Criminal cases that operate outside of a court often come to resolution by obtaining a plea bargain. This may be called “negotiating a plea” or a “plea deal”. Plea bargains happen for a variety of reasons, and can often be beneficial to the defendant rather than a less favorable chance outcome if the case travels to court.
A plea bargain can often involve the defendant pleading guilty or “no contest” to a lesser charge, or fewer charges than were initially presented to them. A plea bargain necessitates the negotiations of both sides. It is possible, however, that even with a plea bargain that a judge could decide not to follow the prosecution’s recommendation within the plea bargain.
Plea bargaining usually happens in private, and the public will not be aware of any such deal or negotiations until the plea is accepted or rejected in court. Still, plea bargaining is a very common practice, with something like 90% of criminal convictions arising from negotiated plea deals.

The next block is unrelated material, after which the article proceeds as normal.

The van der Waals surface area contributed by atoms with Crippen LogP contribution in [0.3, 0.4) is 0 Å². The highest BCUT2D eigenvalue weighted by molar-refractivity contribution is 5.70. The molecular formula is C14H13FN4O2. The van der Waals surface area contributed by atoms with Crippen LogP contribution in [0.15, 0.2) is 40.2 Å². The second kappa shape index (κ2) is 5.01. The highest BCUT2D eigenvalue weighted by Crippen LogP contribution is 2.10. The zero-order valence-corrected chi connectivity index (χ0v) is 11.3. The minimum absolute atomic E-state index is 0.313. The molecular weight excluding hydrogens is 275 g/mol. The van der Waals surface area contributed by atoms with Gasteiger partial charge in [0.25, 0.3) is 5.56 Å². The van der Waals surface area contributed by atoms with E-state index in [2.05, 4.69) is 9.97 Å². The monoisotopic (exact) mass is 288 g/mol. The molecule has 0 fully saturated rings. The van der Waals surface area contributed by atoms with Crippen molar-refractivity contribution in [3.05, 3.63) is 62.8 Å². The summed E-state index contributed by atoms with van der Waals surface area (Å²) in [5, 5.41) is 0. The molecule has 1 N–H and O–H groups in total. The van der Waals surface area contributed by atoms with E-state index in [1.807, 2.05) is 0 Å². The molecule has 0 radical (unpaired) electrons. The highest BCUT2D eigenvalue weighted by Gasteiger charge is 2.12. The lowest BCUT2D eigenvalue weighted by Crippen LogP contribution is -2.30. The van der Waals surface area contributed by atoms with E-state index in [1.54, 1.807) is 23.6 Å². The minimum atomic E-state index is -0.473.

Many people may view plea bargaining as a “sneaky” or “underhanded” tactic that allows for a defendant to get away with lesser charges. However, the federal government as well as state laws often have written rules in regards to plea bargains which explicitly state how a plea bargain can be written, arranged, and accepted by the court.
What are the benefits to a plea bargain?
- Defendants can avoid both the cost and time of a lengthy court trial.
- The prosecutors can avoid both the cost and time of a lengthy court trial.
- A defendant may be able to avoid the risk of a harsher punishment if found guilty on all charges during a court trial.
- Both sides can avoid bringing a case to trial.
- The court itself benefits by not having to conduct an additional criminal trial.
If you or someone you know needs assistance with a criminal case, we can help defend you. We can answer all your questions about plea bargains, your charges, and more. Contact us today to begin organizing your defense.